“In this spectrum of reasoning, the constitutional aspirations of the people in a civilized society cannot be discounted except when and unless it becomes disorderly behavior which would infract the public order, morality and health”, the court further said, adding “we have referred to these provisions of law only to show that the legislature has imposed duties on the local self-government institutions to maintain hygiene in the public domain and has empowered such institutions to take appropriate measures to combat the menace of an epidemic or deadly disease”.
However, these powers must be exercised by the donees of such powers responsibly and by ensuring that the rights of citizen which are recognized by law are not jeopardized or curtailed unnecessarily. We are of the firm view that the right of family of a COVID-19 victim to perform the last rites before the cremation/burial of the deceased person is a right akin to Fundamental Right within the meaning of Article 21 of the Constitution of India.
While exercising their power to impose restrictions on citizens in their way of life in the wake of outbreak of pandemic like COVID-19, a fine balance must be struck by the state and the local self government institutions so that the aforesaid right of a citizen to perform the obsequies of his near and dear ones does not stand abridged or abrogated excepting for very compelling reason.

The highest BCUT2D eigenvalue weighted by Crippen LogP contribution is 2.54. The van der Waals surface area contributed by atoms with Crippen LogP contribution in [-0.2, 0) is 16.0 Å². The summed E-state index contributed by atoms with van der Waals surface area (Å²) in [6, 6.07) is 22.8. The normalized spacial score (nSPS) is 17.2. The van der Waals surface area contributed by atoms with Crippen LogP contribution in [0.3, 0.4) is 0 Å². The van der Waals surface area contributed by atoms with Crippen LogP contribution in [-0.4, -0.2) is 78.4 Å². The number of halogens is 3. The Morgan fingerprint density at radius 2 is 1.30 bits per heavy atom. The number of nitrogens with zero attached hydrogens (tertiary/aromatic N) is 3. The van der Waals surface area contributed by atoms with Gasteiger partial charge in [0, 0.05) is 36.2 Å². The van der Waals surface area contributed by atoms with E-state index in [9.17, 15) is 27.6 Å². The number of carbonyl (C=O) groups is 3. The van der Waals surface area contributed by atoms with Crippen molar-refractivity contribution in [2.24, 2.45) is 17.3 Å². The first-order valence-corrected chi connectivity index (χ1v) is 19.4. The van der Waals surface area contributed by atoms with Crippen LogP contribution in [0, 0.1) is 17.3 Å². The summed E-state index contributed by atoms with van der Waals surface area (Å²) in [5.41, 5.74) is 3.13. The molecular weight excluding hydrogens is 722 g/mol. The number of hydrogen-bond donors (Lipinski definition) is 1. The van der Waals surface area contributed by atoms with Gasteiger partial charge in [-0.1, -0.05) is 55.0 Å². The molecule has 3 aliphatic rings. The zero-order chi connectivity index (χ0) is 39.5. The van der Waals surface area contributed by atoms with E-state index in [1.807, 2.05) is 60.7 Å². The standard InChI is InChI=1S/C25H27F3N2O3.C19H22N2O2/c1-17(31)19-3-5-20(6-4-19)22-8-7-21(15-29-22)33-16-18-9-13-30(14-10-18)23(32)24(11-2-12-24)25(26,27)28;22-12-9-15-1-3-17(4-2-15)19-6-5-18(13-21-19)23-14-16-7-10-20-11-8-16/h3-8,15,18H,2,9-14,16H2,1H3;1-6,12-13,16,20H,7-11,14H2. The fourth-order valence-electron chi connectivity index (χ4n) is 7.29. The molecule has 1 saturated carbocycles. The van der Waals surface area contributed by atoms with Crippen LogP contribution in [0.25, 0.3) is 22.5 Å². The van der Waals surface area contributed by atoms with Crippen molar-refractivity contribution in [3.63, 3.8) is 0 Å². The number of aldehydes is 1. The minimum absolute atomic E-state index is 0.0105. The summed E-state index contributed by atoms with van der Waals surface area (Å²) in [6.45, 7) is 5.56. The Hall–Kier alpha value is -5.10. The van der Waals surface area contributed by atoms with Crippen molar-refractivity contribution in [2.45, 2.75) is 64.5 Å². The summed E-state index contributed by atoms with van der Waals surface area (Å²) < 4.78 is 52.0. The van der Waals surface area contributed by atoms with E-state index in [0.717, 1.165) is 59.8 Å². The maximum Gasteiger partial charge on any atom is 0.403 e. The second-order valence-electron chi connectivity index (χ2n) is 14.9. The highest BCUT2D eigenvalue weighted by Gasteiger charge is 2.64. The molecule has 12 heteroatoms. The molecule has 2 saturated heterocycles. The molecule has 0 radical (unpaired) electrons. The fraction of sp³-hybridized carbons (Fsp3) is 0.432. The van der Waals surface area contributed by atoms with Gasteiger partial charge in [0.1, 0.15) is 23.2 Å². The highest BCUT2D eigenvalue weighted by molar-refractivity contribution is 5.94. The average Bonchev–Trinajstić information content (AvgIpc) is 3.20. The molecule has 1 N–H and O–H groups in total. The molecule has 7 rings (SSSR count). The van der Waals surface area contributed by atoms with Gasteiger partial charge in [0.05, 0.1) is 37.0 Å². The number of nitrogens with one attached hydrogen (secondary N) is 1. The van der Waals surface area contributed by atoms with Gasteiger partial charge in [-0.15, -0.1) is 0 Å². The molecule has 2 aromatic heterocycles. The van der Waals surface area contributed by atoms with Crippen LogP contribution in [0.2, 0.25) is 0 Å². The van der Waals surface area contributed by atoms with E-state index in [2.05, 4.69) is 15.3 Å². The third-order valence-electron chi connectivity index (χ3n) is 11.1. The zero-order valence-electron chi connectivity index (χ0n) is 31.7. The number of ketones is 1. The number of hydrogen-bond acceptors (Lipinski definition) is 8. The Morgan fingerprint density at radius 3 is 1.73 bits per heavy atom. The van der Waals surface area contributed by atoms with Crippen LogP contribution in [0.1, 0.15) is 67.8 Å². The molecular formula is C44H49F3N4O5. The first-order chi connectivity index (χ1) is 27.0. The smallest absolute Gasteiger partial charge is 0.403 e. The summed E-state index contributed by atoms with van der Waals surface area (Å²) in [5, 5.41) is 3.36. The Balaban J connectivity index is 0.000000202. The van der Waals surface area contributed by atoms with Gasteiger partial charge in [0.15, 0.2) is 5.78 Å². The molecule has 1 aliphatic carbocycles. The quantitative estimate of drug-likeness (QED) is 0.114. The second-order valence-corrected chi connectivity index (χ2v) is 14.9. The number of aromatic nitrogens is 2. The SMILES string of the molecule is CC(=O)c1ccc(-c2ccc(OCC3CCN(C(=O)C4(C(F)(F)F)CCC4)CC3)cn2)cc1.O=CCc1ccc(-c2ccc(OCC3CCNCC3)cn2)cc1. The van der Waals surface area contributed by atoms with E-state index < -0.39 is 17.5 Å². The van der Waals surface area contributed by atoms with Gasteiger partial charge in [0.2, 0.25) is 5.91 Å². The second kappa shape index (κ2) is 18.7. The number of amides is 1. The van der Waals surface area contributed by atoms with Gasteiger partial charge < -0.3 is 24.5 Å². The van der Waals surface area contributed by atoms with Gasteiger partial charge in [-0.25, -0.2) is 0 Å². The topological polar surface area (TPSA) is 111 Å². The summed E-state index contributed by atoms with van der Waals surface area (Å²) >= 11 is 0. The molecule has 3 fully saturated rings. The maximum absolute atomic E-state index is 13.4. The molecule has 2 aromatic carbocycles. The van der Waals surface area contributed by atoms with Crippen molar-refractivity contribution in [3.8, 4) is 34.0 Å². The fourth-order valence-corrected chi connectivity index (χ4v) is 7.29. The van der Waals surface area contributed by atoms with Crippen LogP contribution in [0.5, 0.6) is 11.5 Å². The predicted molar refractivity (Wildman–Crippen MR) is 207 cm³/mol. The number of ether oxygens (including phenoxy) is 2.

“Having given our anxious consideration to issue in hand, we have come to conclusion that the immediate family members of Covid-19 victims be permitted to perform the funeral rites of the deceased subject to them following certain precautionary guidelines to eliminate/minimize the risk of them becoming infected by the deadly virus which has caused devastation in the form of loss of countless lives across the world”, the Calcutta High Court had mentioned in the judgment.
The order/directions issued by DDMA/DM of various districts of JK UT for cremation of dead bodies of Corona victims are contrary to the guidelines issued by MOHFW. Direction (E) of the order states: “His/her relatives and other family members (not more than 4 in number) can participate in the cremation from a distance of 50 feet (15.24 mtrs)”. It is surprising that when almost every research and guidelines issued by WHO, MOHFW suggest to maintain at least 2 mtr distance between yourself and others to reduce your risk of infection as the virus mainly spreads when someone breathes, talks, coughs or sneeze, which sends tiny droplets into the air but it is hard to digest how dead can spread virus up to the distance of 50 feets when he doesn’t sneeze, breathes or cough. I have also send my representation on the issue to Lt Governor JKUT Manoj Sinha on 01.05.2021 with the request to direct Chief Secretary JK UT to immediately make amendments in the orders issued by Chairman District Disaster Management Chairman Authority (DDMA)/ DMs of all districts of JK UT to make compliance of the guidelines issued by MOHFW, WHO & AIIMS and issue uniform guidance for every district of JK UT and allow at least 4-5 near and dear ones of the deceased to view the dead body/face for one last time before cremation/burial and allow to perform religious rituals as per their beliefs.
(The author is RTI/Social Activist)